I began music listening with the delightful pop opera DVD entitled Amici Forever in Concert. This DVD features the vocal talents of five classically trained opera singers backed up by orchestral and new age instruments. Specifically, there are two female sopranos, two male tenors, and one male bass baritone, and together they are billed as the first opera band. This DVD would make for a great sound quality test, as human voice reproduction is something that audiophiles demand to sound natural. In this case, five human voices would give some nice variety for my listening. I'm going to cut to the chase and say that the sound was magnificent with exceptional tonal balance and a lack of coloration. The sound was open and airy, and the rich detail of the voices was played with remarkable accuracy as well as having a broad extension into the upper range. The lovely soprano's voice came across with a tone that was both natural and pure. Most important, was that the sound was never brittle, brash, or edgy, even when playing the very high notes of the soprano's performances. The sounds of the orchestral and new age instruments that accompanied the singers sounded very full and were not lacking in any one particular band.

I shifted gears and threw in a Led Zeppelin concert DVD. I was very impressed with the clear upper range that made Jimmy Paige's high velocity guitar solos come through with fantastic articulation. I also loved the tone of the guitar that the speakers created. There was warmth and presence in the sound, and on tracks such as track seven, the acoustic guitars were open and airy, and the entire sound had a lovely seamless texture as it played in my living room. The Studio Ls were making an impression on me that they were a system that could give music lovers a pure connection into the passion of music listening.

Next up was the DVD audio recording of Steely Dan's Two Against Nature album. This disc uses tight compressed bass drums, and the recording is very state of the art. Bass reproduction was very tight and even, mid -bass was clear and pronounced, and the highs were open with exceptional clarity and smoothness. The electric bass guitar is an important part of Steely Dan's music as it has its roots in funk and rhythm and blues. The bass performance from the Studio Ls was wonderful. The sound was ultra-smooth and never overstated or bloated. In fact, this balance helped to make textures within the bass material easily identifiable. The sounds of the conga drum and other percussion instruments were also easily identifiable on the soundstage because the balance was exceptional. and no one frequency was overpowering another. Bravo to the sound quality.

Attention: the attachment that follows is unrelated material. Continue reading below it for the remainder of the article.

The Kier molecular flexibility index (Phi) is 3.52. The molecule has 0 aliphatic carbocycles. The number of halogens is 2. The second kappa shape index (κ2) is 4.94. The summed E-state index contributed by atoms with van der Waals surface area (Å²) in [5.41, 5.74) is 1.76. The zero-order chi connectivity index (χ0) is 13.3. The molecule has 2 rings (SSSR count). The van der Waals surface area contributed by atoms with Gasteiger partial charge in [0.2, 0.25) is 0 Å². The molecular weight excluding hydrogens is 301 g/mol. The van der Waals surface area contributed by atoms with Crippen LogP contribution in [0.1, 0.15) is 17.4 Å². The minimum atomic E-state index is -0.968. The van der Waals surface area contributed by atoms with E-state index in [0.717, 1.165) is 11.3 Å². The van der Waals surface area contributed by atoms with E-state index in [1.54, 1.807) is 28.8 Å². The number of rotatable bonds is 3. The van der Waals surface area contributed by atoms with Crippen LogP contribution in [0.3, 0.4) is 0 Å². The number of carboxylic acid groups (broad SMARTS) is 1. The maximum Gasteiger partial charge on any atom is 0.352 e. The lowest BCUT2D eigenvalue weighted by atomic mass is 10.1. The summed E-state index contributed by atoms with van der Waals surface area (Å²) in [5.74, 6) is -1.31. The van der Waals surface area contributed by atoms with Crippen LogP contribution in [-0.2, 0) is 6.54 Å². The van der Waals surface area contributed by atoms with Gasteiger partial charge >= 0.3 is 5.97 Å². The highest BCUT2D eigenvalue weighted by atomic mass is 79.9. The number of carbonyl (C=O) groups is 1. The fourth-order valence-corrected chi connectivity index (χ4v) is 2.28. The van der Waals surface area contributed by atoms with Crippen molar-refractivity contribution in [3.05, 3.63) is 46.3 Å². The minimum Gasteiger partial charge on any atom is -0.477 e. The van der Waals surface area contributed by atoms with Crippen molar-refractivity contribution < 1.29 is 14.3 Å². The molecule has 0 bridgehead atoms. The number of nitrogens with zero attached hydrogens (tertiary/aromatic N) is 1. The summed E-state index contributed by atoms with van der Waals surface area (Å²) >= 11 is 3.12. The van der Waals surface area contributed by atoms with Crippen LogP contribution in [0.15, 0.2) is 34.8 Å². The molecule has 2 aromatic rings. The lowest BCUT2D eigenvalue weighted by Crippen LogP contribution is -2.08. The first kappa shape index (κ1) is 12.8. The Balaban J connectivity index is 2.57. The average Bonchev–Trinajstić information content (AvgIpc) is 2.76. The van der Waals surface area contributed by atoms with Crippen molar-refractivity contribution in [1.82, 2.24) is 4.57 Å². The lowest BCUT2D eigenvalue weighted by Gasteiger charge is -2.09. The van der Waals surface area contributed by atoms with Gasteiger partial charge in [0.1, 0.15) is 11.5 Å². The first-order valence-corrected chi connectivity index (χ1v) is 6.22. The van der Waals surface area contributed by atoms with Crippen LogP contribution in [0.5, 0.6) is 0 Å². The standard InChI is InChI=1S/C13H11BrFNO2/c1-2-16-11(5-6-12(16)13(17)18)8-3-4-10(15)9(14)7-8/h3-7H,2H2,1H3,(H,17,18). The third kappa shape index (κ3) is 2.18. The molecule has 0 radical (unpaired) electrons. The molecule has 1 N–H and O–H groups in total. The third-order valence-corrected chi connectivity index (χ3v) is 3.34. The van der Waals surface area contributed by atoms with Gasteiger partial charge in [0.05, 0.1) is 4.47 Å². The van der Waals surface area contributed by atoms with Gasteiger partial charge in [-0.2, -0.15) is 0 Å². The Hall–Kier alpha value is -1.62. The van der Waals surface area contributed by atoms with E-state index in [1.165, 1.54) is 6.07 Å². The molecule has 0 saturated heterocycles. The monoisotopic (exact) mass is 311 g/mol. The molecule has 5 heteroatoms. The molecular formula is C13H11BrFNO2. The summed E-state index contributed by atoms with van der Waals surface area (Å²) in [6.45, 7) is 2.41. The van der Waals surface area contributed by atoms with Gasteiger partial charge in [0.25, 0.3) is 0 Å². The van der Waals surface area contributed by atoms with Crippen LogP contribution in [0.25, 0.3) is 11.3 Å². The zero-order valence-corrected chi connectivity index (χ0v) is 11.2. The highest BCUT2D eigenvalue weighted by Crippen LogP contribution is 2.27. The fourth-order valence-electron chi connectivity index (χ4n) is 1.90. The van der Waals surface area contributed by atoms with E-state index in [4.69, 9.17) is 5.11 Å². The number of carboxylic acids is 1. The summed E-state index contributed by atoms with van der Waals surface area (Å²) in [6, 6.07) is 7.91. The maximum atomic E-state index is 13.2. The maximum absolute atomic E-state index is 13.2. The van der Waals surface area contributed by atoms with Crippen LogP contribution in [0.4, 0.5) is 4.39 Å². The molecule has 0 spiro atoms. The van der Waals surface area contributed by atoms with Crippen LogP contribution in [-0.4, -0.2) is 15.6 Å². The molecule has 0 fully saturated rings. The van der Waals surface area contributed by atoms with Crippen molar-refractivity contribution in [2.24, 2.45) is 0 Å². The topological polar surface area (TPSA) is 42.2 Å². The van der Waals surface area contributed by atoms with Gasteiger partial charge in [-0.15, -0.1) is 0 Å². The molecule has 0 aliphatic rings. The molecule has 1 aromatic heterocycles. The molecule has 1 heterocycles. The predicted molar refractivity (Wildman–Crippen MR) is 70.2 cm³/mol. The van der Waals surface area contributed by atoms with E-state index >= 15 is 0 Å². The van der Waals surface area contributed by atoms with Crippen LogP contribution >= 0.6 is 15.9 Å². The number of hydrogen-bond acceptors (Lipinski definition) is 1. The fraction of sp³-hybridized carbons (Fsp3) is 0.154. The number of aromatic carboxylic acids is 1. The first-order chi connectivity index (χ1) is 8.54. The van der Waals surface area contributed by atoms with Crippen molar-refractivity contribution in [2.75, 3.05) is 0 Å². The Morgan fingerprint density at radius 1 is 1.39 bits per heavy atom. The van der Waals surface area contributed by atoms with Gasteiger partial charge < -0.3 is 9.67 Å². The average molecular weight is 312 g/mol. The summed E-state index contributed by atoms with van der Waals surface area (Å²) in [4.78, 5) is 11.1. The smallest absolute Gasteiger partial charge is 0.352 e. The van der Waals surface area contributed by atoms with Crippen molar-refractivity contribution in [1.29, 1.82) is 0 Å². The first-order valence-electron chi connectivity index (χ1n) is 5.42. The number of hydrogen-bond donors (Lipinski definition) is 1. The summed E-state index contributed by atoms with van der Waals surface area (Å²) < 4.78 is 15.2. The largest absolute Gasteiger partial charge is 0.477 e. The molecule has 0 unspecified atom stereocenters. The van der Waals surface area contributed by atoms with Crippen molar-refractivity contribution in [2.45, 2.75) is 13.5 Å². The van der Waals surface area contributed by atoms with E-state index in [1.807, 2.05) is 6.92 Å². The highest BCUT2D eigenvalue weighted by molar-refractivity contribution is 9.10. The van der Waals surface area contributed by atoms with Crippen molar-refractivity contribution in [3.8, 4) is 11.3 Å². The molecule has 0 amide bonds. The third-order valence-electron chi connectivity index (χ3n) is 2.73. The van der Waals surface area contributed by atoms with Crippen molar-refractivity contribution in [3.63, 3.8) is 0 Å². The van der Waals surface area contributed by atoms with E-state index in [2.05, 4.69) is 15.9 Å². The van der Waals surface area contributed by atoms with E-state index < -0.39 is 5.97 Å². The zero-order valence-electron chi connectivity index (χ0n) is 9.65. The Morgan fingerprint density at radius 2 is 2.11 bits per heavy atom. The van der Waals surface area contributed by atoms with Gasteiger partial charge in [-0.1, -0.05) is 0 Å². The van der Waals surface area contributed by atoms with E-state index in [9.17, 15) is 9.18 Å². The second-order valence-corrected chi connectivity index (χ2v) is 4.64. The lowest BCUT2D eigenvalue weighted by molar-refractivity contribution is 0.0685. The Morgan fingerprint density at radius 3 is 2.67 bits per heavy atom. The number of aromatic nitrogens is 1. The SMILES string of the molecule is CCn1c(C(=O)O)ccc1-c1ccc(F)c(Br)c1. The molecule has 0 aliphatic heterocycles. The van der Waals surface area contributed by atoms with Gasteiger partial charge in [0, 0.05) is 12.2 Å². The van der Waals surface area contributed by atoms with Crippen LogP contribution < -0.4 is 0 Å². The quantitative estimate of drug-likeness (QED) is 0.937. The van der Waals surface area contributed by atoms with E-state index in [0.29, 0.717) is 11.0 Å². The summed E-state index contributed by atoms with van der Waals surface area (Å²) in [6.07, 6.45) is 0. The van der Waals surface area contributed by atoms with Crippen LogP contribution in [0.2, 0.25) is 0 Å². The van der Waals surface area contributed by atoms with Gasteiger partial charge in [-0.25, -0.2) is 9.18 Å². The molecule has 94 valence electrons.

Conclusions

The JBL Studio L speaker lineup is fantastic and does every sound medium complete justice in its intended reproduction. The sound is exceptionally balanced, and both movie and music playback is top notch. As I imagined returning these review speakers back to JBL, I envisioned the scene in Castaway where Tom Hank's character loses his volleyball friend, Wilson, to the waves of the ocean. I imagined myself running down the street calling after the shipping truck "Studio Ls" and parting with the wonderful sound I had come to enjoy.

The bottom line is that I bought them for myself and would not hesitate to recommend them to anyone as an excellent investment in home theater and music listening enjoyment.


- Adrian Wittenberg -

Copyright 2006 Secrets of Home Theater & High Fidelity